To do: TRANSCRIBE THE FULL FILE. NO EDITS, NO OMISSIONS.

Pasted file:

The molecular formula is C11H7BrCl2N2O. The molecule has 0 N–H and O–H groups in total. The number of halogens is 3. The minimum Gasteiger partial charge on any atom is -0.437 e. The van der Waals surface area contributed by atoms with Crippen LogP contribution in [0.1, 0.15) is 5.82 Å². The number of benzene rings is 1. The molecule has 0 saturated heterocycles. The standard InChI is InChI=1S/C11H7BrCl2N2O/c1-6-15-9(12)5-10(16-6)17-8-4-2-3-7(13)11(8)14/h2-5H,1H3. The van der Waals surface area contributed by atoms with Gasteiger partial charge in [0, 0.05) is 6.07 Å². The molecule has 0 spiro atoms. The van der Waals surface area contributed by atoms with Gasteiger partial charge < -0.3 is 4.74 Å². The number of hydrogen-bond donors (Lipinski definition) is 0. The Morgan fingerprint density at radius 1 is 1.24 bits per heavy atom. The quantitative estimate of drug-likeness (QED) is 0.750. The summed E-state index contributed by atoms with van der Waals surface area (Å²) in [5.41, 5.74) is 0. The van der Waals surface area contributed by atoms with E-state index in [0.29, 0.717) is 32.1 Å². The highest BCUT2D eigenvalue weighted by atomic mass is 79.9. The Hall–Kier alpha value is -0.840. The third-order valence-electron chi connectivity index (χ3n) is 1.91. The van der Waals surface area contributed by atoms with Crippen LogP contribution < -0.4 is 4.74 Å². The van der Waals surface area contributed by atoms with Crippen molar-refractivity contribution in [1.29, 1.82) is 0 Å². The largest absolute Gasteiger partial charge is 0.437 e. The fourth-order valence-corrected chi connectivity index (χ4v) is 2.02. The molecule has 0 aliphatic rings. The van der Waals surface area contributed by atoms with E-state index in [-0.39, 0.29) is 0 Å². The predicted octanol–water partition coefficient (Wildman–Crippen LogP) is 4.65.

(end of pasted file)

The molecular formula is C11H7BrCl2N2O. The molecule has 0 N–H and O–H groups in total. The number of halogens is 3. The minimum Gasteiger partial charge on any atom is -0.437 e. The van der Waals surface area contributed by atoms with Crippen LogP contribution in [0.1, 0.15) is 5.82 Å². The number of benzene rings is 1. The molecule has 0 saturated heterocycles. The standard InChI is InChI=1S/C11H7BrCl2N2O/c1-6-15-9(12)5-10(16-6)17-8-4-2-3-7(13)11(8)14/h2-5H,1H3. The van der Waals surface area contributed by atoms with Gasteiger partial charge in [0, 0.05) is 6.07 Å². The molecule has 0 spiro atoms. The van der Waals surface area contributed by atoms with Gasteiger partial charge < -0.3 is 4.74 Å². The number of hydrogen-bond donors (Lipinski definition) is 0. The Morgan fingerprint density at radius 1 is 1.24 bits per heavy atom. The quantitative estimate of drug-likeness (QED) is 0.750. The summed E-state index contributed by atoms with van der Waals surface area (Å²) in [5.41, 5.74) is 0. The van der Waals surface area contributed by atoms with E-state index in [0.29, 0.717) is 32.1 Å². The highest BCUT2D eigenvalue weighted by atomic mass is 79.9. The Hall–Kier alpha value is -0.840. The third-order valence-electron chi connectivity index (χ3n) is 1.91. The van der Waals surface area contributed by atoms with Crippen LogP contribution < -0.4 is 4.74 Å². The van der Waals surface area contributed by atoms with Crippen molar-refractivity contribution in [1.29, 1.82) is 0 Å². The largest absolute Gasteiger partial charge is 0.437 e. The fourth-order valence-corrected chi connectivity index (χ4v) is 2.02. The molecule has 0 aliphatic rings. The van der Waals surface area contributed by atoms with E-state index in [-0.39, 0.29) is 0 Å². The predicted octanol–water partition coefficient (Wildman–Crippen LogP) is 4.65.